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Key found to spread of SARS

Chinese scientists analyzing the genome of the SARS virus have documented the startling rapidity of its evolution from an animal pathogen into one able to infect human cells.

Their analysis, being reported today in the journal Science, shows that as the virus perfected its human attack mechanism, its potency soared. Early on, it was able to infect only 3 percent of the people who came in contact with a patient; a few months later, the infectivity rate was 70 percent.

The speed of the transformation indicates the importance of identifying and isolating patients at the earlier possible stage to prevent widespread viral epidemics.

X-rays, CT scans called

small source of cancer risk

LONDON _ The risk of cancer from common X-rays and increasingly popular CT scans ranges from less than 1 percent to about 3 percent, according to a new study.

In the United States, doctors have urged caution about unnecessarily using the scans on children. They are more sensitive to radiation and exposure is cumulative.

The new research indicates the cancer risk _ ranging from 0.6 percent to 3.2 percent _ varies depending on the frequency of X-rays and scans in 15 countries surveyed. Experts not involved in the study wrote in the journal the Lancet, which published the findings, that the benefits of X-rays and CT scans far outweigh the risk.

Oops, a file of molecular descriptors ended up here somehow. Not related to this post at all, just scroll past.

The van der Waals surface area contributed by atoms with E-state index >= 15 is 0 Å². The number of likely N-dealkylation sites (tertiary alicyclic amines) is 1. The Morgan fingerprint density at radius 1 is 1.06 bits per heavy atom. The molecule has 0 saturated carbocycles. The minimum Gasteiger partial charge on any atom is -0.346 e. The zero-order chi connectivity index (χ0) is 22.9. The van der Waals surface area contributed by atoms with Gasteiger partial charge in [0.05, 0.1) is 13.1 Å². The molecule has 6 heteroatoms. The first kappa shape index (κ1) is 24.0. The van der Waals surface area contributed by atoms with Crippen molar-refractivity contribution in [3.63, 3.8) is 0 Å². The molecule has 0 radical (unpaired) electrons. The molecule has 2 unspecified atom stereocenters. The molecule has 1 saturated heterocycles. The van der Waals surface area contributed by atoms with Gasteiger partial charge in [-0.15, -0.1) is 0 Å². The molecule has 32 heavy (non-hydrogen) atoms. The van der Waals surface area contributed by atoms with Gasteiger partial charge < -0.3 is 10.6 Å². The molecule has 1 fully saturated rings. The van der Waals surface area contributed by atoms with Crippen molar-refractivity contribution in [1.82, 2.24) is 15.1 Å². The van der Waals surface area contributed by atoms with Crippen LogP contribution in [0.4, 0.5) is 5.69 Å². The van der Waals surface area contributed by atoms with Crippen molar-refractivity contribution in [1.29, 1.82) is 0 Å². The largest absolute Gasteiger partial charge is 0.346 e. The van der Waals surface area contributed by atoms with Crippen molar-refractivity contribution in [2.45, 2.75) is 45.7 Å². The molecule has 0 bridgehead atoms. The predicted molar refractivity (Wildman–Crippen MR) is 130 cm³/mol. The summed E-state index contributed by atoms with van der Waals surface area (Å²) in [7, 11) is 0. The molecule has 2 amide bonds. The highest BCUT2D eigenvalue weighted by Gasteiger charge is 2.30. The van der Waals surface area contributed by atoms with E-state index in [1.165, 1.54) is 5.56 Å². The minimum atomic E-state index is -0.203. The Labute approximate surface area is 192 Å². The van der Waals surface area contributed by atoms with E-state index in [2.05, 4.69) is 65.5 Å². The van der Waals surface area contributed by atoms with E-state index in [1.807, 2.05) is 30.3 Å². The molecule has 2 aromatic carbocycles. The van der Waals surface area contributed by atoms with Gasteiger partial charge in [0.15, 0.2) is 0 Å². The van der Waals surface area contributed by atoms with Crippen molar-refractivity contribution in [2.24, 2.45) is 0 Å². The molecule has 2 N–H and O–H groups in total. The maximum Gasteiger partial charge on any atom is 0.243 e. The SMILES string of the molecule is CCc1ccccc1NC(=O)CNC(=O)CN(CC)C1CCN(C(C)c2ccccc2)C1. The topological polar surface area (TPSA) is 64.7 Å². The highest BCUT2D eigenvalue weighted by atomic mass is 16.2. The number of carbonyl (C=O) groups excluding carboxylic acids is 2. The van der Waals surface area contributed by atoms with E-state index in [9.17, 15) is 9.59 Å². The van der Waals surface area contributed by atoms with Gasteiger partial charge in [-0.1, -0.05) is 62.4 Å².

NIH chief explains basis

of sexual behavior studies

Responding to criticism from conservatives, the director of the National Institutes of Health has told lawmakers that the government should continue to pay for studies of sexual behavior because they could have a powerful impact on public health.

Last fall, the Traditional Values Coalition accused the institutes of paying for studies of "bizarre sexual practices with little or no bearing on public health." The group asked Rep. Billy Tauzin, R-La., chairman of the House Energy and Commerce Committee, to investigate.

Among the projects were a study of truckers, prostitutes, drug use and sexually transmitted diseases, and studies of sexual behavior in older men, sexual risk-taking and sexual dysfunction.

In a letter sent late Wednesday to lawmakers, the institutes' director, Dr. Elias Zerhouni, said the battle against disease must include behavioral and social factors, not just biological ones.

Even 3-year-olds

can be couch potatoes

New research suggests even 3-year-olds aren't getting enough exercise, raising concerns over their weight, future disease risk, psychological well-being, behavior and learning ability.

In the first study to rigorously track the movements of preschoolers, scientists found that the average 3-year-old is physically active for just 20 minutes a day, well short of the recommended hour a day.

In the Lancet study published this month, scientists from the University of Glasgow in Scotland monitored 78 children. The toddlers were burning about 1,300 calories a day _ less than the 1,500 calories recommended.